Useful OS X troubleshooting utilities for the new year
While OS X includes some robust tools for troubleshooting, there are a number of third-party tools that can help tackle problems or simply give you a better understanding of how OS X functions.
If you regularly use your Mac (or any computer, for that matter), then you will undoubtedly run into a problem or two. For the most part, issues are small configuration hiccups that can be fixed by at the very least restarting affected programs, logging out of your system, or restarting it. However, there are times when a problem may require more attention in order to properly address.
In these cases, the use of various system utilities to monitor your computer's activity can help pinpoint problematic connections, processes, or other aspects of your system that may be contributing to the issue at hand. Apple includes several handy utilities in OS X, such as Activity Monitor and the Terminal, but in addition you can use several third-party tools to greatly increase your ability to troubleshoot problems and fix errors.
The first tool is a good text editor. Apple's TextEdit can be quite useful, but it has some limitations, especially if you plan on reading scripts and configuration files throughout the system. While there are a number of third-party text editors available, one common, powerful, and free one is TextWrangler by Bare Bones software.
In addition to a text editor, a data rescue tool such as Data Rescue from Prosoft Engineering can be exceptionally useful for recovering inadvertently deleted files. While backup solutions like Time Machine are a recommended first choice, if you have an external drive that fails and is not backed up, then software that scours it for remnants of file structures can show promising results.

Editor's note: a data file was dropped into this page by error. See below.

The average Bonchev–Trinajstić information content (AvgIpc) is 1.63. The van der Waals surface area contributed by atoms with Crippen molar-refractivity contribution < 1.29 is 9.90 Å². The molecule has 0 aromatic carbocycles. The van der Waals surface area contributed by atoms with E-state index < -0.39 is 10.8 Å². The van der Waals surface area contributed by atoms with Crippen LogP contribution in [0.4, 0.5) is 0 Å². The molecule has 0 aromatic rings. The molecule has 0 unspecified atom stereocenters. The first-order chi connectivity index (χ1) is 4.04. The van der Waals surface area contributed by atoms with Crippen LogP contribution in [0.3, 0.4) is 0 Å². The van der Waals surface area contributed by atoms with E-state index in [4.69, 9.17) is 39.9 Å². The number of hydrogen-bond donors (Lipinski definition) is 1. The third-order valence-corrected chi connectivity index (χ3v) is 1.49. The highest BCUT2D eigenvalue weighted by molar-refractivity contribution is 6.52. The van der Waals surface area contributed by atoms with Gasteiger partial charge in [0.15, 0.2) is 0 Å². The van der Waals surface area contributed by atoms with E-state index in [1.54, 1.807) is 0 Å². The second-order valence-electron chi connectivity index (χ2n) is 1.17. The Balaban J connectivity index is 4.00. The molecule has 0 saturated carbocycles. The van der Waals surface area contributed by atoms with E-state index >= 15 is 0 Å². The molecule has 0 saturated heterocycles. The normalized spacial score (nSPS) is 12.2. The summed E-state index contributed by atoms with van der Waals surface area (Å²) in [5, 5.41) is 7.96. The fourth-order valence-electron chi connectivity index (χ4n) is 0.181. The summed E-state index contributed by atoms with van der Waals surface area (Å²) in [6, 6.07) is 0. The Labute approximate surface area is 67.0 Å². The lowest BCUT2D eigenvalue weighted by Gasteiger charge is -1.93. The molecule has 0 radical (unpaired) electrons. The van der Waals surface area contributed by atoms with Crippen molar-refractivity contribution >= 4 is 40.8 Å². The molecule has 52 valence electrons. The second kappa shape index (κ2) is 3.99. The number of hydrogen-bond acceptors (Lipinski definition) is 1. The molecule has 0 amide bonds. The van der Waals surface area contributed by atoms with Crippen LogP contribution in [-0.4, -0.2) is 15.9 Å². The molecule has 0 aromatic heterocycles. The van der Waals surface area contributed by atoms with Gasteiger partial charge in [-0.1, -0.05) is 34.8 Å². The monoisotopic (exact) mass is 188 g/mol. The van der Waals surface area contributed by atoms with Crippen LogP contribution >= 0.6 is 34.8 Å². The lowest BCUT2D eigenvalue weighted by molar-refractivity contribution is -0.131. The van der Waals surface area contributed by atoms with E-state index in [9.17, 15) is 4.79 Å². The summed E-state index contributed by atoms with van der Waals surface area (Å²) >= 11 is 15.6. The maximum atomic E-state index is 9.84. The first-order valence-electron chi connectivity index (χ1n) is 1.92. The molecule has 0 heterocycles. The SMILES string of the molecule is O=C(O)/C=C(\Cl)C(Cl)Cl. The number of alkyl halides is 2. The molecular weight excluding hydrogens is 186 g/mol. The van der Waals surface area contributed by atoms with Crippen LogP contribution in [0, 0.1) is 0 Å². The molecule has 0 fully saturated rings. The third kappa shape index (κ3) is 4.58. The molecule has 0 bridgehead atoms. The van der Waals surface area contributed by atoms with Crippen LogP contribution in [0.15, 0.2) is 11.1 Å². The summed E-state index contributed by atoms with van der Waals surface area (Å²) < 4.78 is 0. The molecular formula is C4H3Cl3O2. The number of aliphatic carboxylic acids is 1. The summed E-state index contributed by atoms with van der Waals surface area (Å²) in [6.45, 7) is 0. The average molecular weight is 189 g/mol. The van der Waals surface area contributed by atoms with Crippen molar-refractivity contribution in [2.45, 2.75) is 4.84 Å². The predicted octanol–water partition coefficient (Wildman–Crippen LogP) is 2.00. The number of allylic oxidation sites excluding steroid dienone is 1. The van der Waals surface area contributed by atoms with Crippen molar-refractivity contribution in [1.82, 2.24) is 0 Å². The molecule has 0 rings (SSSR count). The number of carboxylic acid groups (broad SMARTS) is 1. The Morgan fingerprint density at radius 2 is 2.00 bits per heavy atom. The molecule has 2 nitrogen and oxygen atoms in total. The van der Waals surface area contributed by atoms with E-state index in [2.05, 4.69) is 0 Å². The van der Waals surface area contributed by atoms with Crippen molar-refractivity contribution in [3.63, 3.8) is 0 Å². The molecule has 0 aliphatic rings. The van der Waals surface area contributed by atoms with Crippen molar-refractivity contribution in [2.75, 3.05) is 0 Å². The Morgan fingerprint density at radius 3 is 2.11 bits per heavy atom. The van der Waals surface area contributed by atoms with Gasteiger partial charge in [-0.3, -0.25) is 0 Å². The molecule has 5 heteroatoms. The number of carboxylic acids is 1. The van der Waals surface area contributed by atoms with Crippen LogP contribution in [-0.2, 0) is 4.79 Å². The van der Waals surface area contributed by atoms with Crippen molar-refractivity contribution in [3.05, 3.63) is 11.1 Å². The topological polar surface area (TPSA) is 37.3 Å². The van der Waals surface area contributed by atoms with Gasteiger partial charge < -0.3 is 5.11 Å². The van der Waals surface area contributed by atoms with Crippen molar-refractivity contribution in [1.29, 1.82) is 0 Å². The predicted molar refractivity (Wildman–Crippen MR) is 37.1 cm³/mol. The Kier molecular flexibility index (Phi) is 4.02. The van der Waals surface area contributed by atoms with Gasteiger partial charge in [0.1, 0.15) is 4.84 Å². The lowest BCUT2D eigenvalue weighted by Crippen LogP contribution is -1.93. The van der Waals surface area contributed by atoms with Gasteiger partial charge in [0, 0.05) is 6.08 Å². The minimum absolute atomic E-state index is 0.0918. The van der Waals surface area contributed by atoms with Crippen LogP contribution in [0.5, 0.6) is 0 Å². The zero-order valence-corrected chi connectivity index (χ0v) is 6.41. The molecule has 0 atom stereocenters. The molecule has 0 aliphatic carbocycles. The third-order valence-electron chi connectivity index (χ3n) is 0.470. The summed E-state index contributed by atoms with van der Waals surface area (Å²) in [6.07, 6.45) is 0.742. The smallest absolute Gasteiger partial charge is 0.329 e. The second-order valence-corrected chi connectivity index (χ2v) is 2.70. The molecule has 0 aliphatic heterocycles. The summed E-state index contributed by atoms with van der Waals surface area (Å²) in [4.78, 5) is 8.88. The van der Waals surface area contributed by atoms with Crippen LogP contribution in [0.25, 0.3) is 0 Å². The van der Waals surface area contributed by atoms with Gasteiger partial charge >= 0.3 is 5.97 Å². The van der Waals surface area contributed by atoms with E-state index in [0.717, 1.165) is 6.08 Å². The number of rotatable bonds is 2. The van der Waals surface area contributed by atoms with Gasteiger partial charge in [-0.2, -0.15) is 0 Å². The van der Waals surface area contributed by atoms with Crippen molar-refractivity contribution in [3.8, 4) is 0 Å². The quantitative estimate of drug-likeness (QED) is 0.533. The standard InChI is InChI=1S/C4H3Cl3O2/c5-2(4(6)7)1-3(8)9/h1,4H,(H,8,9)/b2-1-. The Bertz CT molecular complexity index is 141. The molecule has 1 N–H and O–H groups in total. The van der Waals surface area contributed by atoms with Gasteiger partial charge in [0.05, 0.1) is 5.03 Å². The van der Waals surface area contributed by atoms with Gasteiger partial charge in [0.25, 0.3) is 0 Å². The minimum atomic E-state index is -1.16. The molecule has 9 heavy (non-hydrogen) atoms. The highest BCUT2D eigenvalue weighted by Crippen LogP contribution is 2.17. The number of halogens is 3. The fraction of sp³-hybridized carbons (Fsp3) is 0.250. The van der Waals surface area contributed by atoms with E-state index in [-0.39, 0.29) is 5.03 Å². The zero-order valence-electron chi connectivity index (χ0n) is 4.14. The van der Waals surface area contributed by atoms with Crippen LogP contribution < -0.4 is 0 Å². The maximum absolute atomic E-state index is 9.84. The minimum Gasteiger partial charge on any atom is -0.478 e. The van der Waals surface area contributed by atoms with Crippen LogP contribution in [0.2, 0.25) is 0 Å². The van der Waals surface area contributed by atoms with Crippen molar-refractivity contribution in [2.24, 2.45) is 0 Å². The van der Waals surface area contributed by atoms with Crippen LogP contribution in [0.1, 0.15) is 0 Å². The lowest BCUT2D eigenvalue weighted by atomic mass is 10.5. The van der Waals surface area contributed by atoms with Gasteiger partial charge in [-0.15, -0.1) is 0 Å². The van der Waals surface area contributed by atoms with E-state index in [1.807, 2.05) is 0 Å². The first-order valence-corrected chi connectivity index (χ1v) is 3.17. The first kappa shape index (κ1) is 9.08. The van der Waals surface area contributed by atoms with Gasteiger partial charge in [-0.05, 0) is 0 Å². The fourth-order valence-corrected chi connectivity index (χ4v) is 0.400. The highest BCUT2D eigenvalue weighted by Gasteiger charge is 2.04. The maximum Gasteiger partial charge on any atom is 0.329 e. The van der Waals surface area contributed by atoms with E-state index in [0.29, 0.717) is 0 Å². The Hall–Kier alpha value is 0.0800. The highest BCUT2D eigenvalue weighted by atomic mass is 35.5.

A good drive testing and recovery package may also be useful. Apple includes Disk Utility and the command-line "fsck" options for managing filesystem structure. You can use a tool like Alsoft's Disk Warrior, which will help rebuild a corrupted disk, and which may succeed with Disk Utility fails.
Since many computer services use the internet, you might consider an option for monitoring connections and bandwidth, such as the reverse firewall Little Snitch by Objective Development. In addition, you can go as far as installing a packet analyzer tool like WireShark to finely detail where connections are being made, though the sheer detail from this program can be daunting for novice users.
The next utilities help you monitor disk usage. While the Finder and other built-in services in OS X can easily show you the GrandPerspective, which will scan a given folder and show file sizes in a colored grid, making identifying large files very easy to do., it does not readily show what specific files and folders are contributing to the space used. To get this, you can use the free tool
Finally, as the system and programs run, they regularly write to files on disk. If for some reason you are seeing a file or two appear in an odd place, or otherwise suspect one is being changed when you perform a given task, then you can use a filesystem events monitoring tool like Fern Lightning's "fseventer" to graphically show the filesystem modifications that occur as the system runs.
These tools will allow you to monitor your system to a greater extent than if you only use Apple's included utilities, and can give you an edge up on tackling problems you may be experiencing. Even if you are not seeing any major problem, these tools can be useful for generally understanding your system better.
Do you have any utility recommendations for helping troubleshooting in OS X? If so, then let us know in the comments.